5 Tips For Dealing With a Seller Who is “Just Not That Into You”
As Valentine’s Day approaches, most people go shopping for flowers, chocolates, gifts, or someone new to share their life with. In the real estate world, buyers are out shopping for that perfect home to “settle down with.” Given the ups and downs of a real estate search and the love affair many buyers have with potential homes, many real estate agents feel their job is one part agent, one part therapist, and one part matchmaker.
Buyers go to multiple open houses over the course of weeks or months in hopes of falling in love. Just like the search for a partner, a buyer has certain qualities in mind. In home-shopping terms, it’s usually price, location, number of bedrooms and bathrooms, and the desire for the home to be in a certain condition.
Buyers sift through dozens of properties, maybe even going on “second dates” or in real estate terms, “private showings.” Because the buyer has often been in the market awhile, they know that when the right house comes along, it is the one. They know the comps and are prepared to make an offer at fair market value.
Unfortunately, sometimes love is unrequited — even in real estate.
The seller has every right to reject a buyer for any reason whatsoever. They may stand firm on their price and wait it out for a stronger buyer or for that higher price. It could be they don’t like the buyer’s contingencies, such as the need to sell your home before buying, or they aren’t confident your financing will come through.
Here are five tips for dealing with a seller who is “just not that into you.”
1. Go to your max.
After submitting an offer and even going through a series of counter offers, you realize you’re dealing with an uncooperative seller. You’re wasting time by holding back and playing his game. If you really want the home, it’s time to go to your max. By putting your best offer forward, you’ll have done all you can.
2. Move on.
This is easier said than done, of course. But if the seller isn’t interested in working with you, move on. Hanging around wishing the seller will come to their senses and accept your offer is a waste of time and emotional energy. By pining away in your love affair with that house, you risk missing out on other great properties that are available and whose owners may be more “into” you. And who knows? Sometimes, when you move on, the seller may suddenly show interest.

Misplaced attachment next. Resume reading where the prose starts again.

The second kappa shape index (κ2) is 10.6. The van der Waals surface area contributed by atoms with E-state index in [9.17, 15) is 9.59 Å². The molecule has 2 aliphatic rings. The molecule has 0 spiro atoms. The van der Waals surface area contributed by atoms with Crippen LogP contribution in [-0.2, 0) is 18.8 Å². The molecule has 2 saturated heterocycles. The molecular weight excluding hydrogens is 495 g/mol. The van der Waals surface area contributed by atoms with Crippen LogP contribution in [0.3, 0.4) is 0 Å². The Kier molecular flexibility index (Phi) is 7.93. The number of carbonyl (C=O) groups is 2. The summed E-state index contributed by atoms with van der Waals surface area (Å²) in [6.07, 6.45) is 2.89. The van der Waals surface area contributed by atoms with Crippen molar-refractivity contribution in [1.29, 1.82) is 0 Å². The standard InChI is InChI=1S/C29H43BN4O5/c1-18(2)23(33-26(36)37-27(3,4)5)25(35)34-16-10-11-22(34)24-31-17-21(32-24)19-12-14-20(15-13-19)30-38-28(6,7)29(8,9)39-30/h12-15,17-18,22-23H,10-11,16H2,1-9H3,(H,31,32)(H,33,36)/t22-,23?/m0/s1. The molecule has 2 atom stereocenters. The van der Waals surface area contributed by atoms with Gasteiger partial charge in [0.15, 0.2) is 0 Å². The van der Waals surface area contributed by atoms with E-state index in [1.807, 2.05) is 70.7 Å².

3. Learn from the experience.
The sheer desire to own a home and the assumption that an available home should be yours doesn’t always translate into home ownership. If things don’t work out for you, analyze what went wrong. What mistakes could you have avoided? Did you spend too much time negotiating with that seller? Did you get too emotionally involved? If you can walk away with some lessons learned, your next try at home ownership should be easier and more likely to succeed.
4. Don’t try to figure out the seller.
You’ve got no idea what’s going on in a seller’s head. For all you know, the seller is emotionally attached to the home and not really ready to sell. Or maybe the sellers are going through a divorce, and one of them is hesitant to sell. It’s certainly tempting to play armchair analyst when a seller isn’t selling to you for mysterious reasons. It’s also, in most cases, a waste of time and energy. Accept the fact that the seller just isn’t that into you for whatever reason and move on.
5. Do try to figure yourself out.
Is there a pattern developing? Are you only going after the ones you can’t have? If so, are you sure you’re ready to commit?
Like finding a mate, buying a home is a huge decision and financial commitment. If you find that you keep going after sellers that aren’t co-operating, the issue may be you, not them.
Brendon DeSimone is a Realtor® and real estate expert based in San Francisco and New York. He is a contributor to Zillow Blog, has collaborated on multiple real estate books and is often quoted by major media outlets. Follow Brendon on Twitter.
Note: The views and opinions expressed in this article are those of the author and do not necessarily reflect the opinion or position of Zillow.